MAX_COP_PROCESS_TIME: The maximum execution time of Coprocessor tasks.
MAX_COP_PROCESS_ADDRESS: The address of the Coprocessor task with the maximum execution time.
AVG_COP_WAIT_TIME: The average waiting time of Coprocessor tasks.
MAX_COP_WAIT_TIME: The maximum waiting time of Coprocessor tasks.
MAX_COP_WAIT_ADDRESS: The address of the Coprocessor task with the maximum waiting time.
AVG_PROCESS_TIME: The average processing time of SQL statements in TiKV.
MAX_PROCESS_TIME: The maximum processing time of SQL statements in TiKV.
AVG_WAIT_TIME: The average waiting time of SQL statements in TiKV.
MAX_WAIT_TIME: The maximum waiting time of SQL statements in TiKV.
AVG_BACKOFF_TIME: The average waiting time before retry when a SQL statement encounters an error that requires a retry.
MAX_BACKOFF_TIME: The maximum waiting time before retry when a SQL statement encounters an error that requires a retry.
AVG_TOTAL_KEYS: The average number of keys that Coprocessor has scanned.
MAX_TOTAL_KEYS: The maximum number of keys that Coprocessor has scanned.
AVG_PROCESSED_KEYS: The average number of keys that Coprocessor has processed. Compared with
avg_processed_keysdoes not include the old versions of MVCC. A great difference between
avg_processed_keysindicates that many old versions exist.
MAX_PROCESSED_KEYS: The maximum number of keys that Coprocessor has processed.
AVG_PREWRITE_TIME: The average time of the prewrite phase.
MAX_PREWRITE_TIME: The longest time of the prewrite phase.
AVG_COMMIT_TIME: The average time of the commit phase.
MAX_COMMIT_TIME: The longest time of the commit phase.
AVG_GET_COMMIT_TS_TIME: The average time of getting
MAX_GET_COMMIT_TS_TIME: The longest time of getting
AVG_COMMIT_BACKOFF_TIME: The average waiting time before retry when a SQL statement encounters an error that requires a retry during the commit phase.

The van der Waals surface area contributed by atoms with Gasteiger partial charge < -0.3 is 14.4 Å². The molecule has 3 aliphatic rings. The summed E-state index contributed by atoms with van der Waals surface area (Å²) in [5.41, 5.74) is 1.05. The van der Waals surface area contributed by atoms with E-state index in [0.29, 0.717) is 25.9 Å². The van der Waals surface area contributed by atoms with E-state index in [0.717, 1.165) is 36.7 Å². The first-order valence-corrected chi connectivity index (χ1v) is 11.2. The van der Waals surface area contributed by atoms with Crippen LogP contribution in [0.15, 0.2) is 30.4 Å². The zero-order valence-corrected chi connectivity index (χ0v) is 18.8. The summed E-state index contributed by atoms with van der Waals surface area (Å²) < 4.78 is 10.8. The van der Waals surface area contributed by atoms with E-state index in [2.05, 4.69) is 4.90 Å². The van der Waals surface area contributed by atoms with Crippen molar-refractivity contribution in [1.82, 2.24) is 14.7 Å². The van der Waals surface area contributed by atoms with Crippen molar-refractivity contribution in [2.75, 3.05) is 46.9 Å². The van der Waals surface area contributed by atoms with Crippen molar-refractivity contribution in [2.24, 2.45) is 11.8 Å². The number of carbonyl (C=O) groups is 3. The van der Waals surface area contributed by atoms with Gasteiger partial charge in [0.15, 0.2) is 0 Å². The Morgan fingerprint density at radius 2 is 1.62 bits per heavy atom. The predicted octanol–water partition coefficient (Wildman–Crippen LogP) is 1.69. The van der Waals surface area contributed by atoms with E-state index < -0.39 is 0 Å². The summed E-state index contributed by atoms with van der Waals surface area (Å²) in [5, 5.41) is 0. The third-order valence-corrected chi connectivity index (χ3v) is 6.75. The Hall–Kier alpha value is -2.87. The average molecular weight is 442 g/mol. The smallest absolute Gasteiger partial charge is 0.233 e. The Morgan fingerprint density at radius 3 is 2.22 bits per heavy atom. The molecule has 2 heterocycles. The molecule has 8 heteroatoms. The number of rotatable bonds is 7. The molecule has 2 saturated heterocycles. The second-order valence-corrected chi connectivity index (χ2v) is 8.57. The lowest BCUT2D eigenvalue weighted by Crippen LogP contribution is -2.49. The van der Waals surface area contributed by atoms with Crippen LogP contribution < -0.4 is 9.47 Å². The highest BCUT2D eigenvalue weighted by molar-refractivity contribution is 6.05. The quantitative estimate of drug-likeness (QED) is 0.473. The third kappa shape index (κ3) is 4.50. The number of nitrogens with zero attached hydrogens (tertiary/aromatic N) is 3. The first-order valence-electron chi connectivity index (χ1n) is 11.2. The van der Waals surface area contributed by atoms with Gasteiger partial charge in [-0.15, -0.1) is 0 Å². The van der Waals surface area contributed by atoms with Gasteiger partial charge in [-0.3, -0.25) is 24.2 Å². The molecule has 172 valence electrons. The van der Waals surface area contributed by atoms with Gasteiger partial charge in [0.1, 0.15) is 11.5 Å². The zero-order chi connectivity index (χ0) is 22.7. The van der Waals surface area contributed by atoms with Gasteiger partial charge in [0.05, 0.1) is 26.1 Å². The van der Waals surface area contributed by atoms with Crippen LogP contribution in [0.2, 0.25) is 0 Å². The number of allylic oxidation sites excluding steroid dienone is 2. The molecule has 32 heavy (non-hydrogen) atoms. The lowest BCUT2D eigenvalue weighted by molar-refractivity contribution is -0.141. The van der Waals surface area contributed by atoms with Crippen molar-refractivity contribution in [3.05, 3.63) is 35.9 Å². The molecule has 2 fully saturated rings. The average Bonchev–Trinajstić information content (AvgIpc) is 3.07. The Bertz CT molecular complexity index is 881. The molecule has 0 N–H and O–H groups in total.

MAX_COMMIT_BACKOFF_TIME: The maximum waiting time before retry when a SQL statement encounters an error that requires a retry during the commit phase.
AVG_RESOLVE_LOCK_TIME: The average time for resolving lock conflicts occurred between transactions.
MAX_RESOLVE_LOCK_TIME: The longest time for resolving lock conflicts occurred between transactions.
AVG_LOCAL_LATCH_WAIT_TIME: The average waiting time of the local transaction.
MAX_LOCAL_LATCH_WAIT_TIME: The maximum waiting time of the local transaction.
AVG_WRITE_KEYS: The average count of written keys.
MAX_WRITE_KEYS: The maximum count of written keys.
AVG_WRITE_SIZE: The average amount of written data (in byte).
MAX_WRITE_SIZE: The maximum amount of written data (in byte).
AVG_PREWRITE_REGIONS: The average number of Regions involved in the prewrite phase.
MAX_PREWRITE_REGIONS: The maximum number of Regions during the prewrite phase.
AVG_TXN_RETRY: The average number of transaction retries.
MAX_TXN_RETRY: The maximum number of transaction retries.
SUM_BACKOFF_TIMES: The sum of retries when SQL statements of this category encounter errors that require a retry.